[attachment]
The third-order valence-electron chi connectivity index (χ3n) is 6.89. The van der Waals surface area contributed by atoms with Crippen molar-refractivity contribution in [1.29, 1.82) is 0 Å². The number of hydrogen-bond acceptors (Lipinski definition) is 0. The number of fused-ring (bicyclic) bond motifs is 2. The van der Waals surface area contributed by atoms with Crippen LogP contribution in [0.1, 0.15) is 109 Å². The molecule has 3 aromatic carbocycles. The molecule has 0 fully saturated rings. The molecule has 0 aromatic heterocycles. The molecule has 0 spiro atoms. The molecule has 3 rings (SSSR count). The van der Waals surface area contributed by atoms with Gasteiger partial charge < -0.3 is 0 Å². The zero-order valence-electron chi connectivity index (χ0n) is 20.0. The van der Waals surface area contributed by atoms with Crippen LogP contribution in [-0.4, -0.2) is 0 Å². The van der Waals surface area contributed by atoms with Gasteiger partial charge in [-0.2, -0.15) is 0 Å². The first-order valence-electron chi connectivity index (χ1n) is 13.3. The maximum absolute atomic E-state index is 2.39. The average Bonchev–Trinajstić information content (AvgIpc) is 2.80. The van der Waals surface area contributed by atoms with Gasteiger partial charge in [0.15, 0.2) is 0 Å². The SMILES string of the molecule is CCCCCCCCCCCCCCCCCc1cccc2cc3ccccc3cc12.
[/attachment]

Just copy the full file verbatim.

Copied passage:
The third-order valence-electron chi connectivity index (χ3n) is 6.89. The van der Waals surface area contributed by atoms with Crippen molar-refractivity contribution in [1.29, 1.82) is 0 Å². The number of hydrogen-bond acceptors (Lipinski definition) is 0. The number of fused-ring (bicyclic) bond motifs is 2. The van der Waals surface area contributed by atoms with Crippen LogP contribution in [0.1, 0.15) is 109 Å². The molecule has 3 aromatic carbocycles. The molecule has 0 fully saturated rings. The molecule has 0 aromatic heterocycles. The molecule has 0 spiro atoms. The molecule has 3 rings (SSSR count). The van der Waals surface area contributed by atoms with Gasteiger partial charge < -0.3 is 0 Å². The zero-order valence-electron chi connectivity index (χ0n) is 20.0. The van der Waals surface area contributed by atoms with Crippen LogP contribution in [-0.4, -0.2) is 0 Å². The van der Waals surface area contributed by atoms with Gasteiger partial charge in [-0.2, -0.15) is 0 Å². The first-order valence-electron chi connectivity index (χ1n) is 13.3. The maximum absolute atomic E-state index is 2.39. The average Bonchev–Trinajstić information content (AvgIpc) is 2.80. The van der Waals surface area contributed by atoms with Gasteiger partial charge in [0.15, 0.2) is 0 Å². The SMILES string of the molecule is CCCCCCCCCCCCCCCCCc1cccc2cc3ccccc3cc12.